GGV’s Bonham takes on co-chair role at C100

The C100 is just four years old, but it has achieved an impressive track record in that short time.

The nonprofit—which aims to bring like-minded Canadian entrepreneurs and executives together in Silicon Valley through its programs, such as 48 Hours in the Valley—reported that startups connected to it have raised US$700 million in venture funding since the C100 launched in 2010.

That’s great news for Scott Bonham, a founding partner at GGV Capital, who has begun serving as co-chair of the organization. Bonham replaces Lars Leckie, managing director at Hummer Winblad Venture Partners, and joins current co-chair Katherine Barr, a partner at Mohr Davidow Ventures.

Bonham, who’s from Ontario and earned a bachelor’s degree from Queen’s University, said that his priorities as co-chair are to help promote the successes of Canadian technology innovation, whether they’re in Canada or elsewhere.

“Canadian-founded startups touch millions of people around the world, and we want to extend the brand awareness around our entrepreneurs so that when they’re building the next billion-dollar company, the ‘Made in Canada’ designation opens doors for them,” he said.

Bonham noted, as does everyone involved with the C100, that there are some 300,000 Canadians in Silicon Valley, many of whom are corporate executives, founders of tech startups and investors in the venture community.

“Outside of Canada, California has the largest population of Canadians,” Bonham said. “Many are in the entertainment industry in Southern California, but many more are here in the Silicon Valley tech community.”

Although there might be more Canadians working in the Valley than many folks realize, it’s hardly a secret that tech companies in Canada are worth taking a look at.

After languishing in relative obscurity for more than a decade, Canadian tech startups and their venture backers have gained plenty of notice in the last couple of years. And not just from other Canadians.

San Francisco-based Salesforce purchased at least three young Canadian companies a couple of years ago, Rypple, Radian6 and GoInstant. (By the way, the C100 executive charter members represent many large Bay Area-based companies, including Salesforce.)

And many brand-name VC firms—Accel Partners, Kleiner Perkins Caufield & Byers, Union Square Ventures and Sequoia Capital —have trekked up to the Great White North in search of opportunities in recent years.

One of the more notable deals came last August when HootSuite announced a US$165 million Series B round led by Insight Venture Partners and joined by Accel and OMERS Ventures. Early investor Blumberg Capital from San Francisco said it earned a 52x return after just four years from its investment in HootSuite.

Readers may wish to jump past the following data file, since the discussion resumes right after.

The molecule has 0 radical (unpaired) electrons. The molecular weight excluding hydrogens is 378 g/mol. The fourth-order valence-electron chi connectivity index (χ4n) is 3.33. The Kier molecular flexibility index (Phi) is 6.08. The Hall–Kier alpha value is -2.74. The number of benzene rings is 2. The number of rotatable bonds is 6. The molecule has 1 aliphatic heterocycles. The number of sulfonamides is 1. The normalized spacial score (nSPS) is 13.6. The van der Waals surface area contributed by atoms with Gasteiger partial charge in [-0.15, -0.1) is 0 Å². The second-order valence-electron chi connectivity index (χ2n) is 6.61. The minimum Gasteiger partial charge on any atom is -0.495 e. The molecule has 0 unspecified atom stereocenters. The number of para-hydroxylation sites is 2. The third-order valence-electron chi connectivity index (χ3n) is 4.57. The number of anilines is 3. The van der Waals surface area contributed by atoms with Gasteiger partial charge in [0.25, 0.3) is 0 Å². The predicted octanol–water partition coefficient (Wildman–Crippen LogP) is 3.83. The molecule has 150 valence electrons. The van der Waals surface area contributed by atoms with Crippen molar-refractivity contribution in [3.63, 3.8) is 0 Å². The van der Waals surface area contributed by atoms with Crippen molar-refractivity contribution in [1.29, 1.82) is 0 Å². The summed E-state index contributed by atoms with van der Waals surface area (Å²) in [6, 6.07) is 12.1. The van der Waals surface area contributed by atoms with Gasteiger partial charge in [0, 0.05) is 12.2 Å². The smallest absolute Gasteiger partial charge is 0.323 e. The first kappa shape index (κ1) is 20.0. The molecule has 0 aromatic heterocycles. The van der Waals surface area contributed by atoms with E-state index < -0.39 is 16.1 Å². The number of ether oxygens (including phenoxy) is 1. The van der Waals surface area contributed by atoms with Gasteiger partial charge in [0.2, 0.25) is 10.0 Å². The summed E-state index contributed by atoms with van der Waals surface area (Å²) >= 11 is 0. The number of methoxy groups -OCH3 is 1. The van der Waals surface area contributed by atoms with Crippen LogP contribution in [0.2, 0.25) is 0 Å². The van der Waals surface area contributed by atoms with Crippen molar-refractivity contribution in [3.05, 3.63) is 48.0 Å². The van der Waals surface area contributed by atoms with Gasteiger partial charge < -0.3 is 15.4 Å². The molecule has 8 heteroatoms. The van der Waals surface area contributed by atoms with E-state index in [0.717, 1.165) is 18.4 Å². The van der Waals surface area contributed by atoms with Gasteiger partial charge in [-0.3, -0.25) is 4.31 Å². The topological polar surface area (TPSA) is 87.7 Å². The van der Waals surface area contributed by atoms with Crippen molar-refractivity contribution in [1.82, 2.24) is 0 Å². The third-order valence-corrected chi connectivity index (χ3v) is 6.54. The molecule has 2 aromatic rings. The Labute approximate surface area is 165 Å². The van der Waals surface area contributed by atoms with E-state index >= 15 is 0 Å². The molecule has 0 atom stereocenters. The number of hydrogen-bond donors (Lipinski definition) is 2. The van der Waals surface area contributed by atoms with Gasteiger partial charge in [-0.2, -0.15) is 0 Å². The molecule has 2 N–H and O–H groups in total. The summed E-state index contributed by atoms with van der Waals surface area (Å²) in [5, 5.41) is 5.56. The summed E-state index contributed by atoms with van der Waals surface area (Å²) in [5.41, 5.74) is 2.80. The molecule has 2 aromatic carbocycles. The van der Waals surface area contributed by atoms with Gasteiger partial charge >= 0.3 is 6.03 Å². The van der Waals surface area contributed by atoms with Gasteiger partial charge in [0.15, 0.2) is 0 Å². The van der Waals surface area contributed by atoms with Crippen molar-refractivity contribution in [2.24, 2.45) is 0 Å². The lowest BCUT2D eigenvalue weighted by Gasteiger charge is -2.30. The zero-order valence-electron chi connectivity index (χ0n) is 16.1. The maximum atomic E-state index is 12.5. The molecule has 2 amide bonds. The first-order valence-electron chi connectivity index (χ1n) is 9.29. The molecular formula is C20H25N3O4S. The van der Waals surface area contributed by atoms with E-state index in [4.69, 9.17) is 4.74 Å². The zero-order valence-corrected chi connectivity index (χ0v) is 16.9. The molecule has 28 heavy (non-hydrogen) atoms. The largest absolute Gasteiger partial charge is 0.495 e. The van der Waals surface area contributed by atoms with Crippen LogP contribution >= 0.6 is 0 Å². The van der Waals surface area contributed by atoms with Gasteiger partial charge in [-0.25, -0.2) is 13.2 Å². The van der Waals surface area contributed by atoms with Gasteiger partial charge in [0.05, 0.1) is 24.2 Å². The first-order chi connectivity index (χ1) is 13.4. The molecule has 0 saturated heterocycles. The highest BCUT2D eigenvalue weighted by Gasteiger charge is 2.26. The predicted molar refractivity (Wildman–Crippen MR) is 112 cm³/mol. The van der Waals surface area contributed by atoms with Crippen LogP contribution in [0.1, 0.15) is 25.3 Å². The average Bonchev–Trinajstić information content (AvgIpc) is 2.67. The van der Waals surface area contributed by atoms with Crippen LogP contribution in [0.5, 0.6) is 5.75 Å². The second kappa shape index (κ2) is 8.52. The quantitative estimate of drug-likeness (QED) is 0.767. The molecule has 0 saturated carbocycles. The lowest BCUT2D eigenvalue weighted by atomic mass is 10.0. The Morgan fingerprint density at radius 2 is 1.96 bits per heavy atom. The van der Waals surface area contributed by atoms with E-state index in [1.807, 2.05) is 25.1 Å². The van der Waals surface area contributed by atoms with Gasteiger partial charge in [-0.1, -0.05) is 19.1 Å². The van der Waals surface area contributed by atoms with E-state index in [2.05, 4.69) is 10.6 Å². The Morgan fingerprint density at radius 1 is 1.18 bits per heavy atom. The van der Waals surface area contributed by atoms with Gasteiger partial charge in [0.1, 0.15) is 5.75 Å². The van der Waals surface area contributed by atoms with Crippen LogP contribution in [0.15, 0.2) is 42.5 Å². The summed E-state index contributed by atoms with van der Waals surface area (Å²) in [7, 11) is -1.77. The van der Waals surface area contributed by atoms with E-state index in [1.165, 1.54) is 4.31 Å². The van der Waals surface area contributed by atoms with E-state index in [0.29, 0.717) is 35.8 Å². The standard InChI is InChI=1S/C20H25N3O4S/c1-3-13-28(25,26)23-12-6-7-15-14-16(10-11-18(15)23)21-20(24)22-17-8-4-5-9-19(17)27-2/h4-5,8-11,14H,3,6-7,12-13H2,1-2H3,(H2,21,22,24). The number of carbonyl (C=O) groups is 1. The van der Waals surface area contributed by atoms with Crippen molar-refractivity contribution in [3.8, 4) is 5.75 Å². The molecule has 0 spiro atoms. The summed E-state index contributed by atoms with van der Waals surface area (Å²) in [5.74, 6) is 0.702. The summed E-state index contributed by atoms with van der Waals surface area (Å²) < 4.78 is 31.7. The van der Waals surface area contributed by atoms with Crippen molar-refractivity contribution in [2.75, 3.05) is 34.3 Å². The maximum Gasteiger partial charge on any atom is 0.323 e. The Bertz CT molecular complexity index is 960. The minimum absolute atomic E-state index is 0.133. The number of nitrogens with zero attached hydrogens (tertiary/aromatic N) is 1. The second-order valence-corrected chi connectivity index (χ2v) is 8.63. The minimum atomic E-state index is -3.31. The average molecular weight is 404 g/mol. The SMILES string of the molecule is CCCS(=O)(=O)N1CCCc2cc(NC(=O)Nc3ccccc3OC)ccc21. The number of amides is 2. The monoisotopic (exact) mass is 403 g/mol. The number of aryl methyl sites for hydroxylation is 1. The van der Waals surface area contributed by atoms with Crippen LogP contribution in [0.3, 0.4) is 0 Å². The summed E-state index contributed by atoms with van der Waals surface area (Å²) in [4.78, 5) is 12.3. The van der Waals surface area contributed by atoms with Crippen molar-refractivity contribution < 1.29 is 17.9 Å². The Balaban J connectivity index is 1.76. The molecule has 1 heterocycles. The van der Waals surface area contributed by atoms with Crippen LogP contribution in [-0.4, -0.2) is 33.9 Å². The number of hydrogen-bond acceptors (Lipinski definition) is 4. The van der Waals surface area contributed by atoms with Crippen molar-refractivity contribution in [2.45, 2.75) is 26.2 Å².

Bonham talked recently with peHUB Canada about the C100 and the growth of Canadian tech startups.

Scott-Bonham.HeadshotQ: Is there any hot sector or startup trend you’re seeing take off in Canada or with Canadian entrepreneurs?

A: No, not really. It’s across the board. A big theme taking place is the Internet of things, which is transcending every company. Everything is connected, from cars to mobile devices. Every VC firm is looking at the theme of the Internet of things.

But for the C100, there’s plenty of innovation happening around the world in multiple sectors.

Q. In terms of geography, is there a place in Canada that’s hot on your radar?

A: There’s activity countrywide. But I believe we’re going to see a Diaspora from RIM [now called BlackBerry] in the Waterloo and Toronto areas. I suspect we’ll see more startup activity from people who were associated with RIM. We’re already seeing that with the Fueling Station at Liberty Village in Toronto. It’s a shared office space environment with a lot of entrepreneurial activity.

Also, with the reduced cost of launching companies these days, capital is no longer an impediment. That’s true in the U.S. and Canada. And I believe that more people formerly tied to RIM will be looking at launching their own startup.

Q: What’s your advice for Canadian entrepreneurs wanting to raise capital and launch their startups?

A: Think bigger. A lot of entrepreneurs I meet with in Canada want to be the biggest. In Canada. Yes, that’s a great goal, but it’s a big world out there. They should aim to build a billion-dollar global company. It’s been proven it can be done. So think big.

We have to expose more of them [entrepreneurs] to that idea.

It’s true that the VC scene in Canada is not as vibrant as it is here [in Silicon Valley]. But yes, there are plenty of U.S. firms looking at Canadian companies.

Take GGV Capital, for example. We’re based here, but we invest in many Chinese companies that are looking for international growth and a global perspective. It’s the same thing.

As the Canadian ecosystem of entrepreneurs and investors grows, many people here [in Silicon Valley] will realize that the best ideas are not always in your own backyard.

Photo of Canadian flag on keyboard from Shutterstock

Photo of Scott Bonham courtesy of C100

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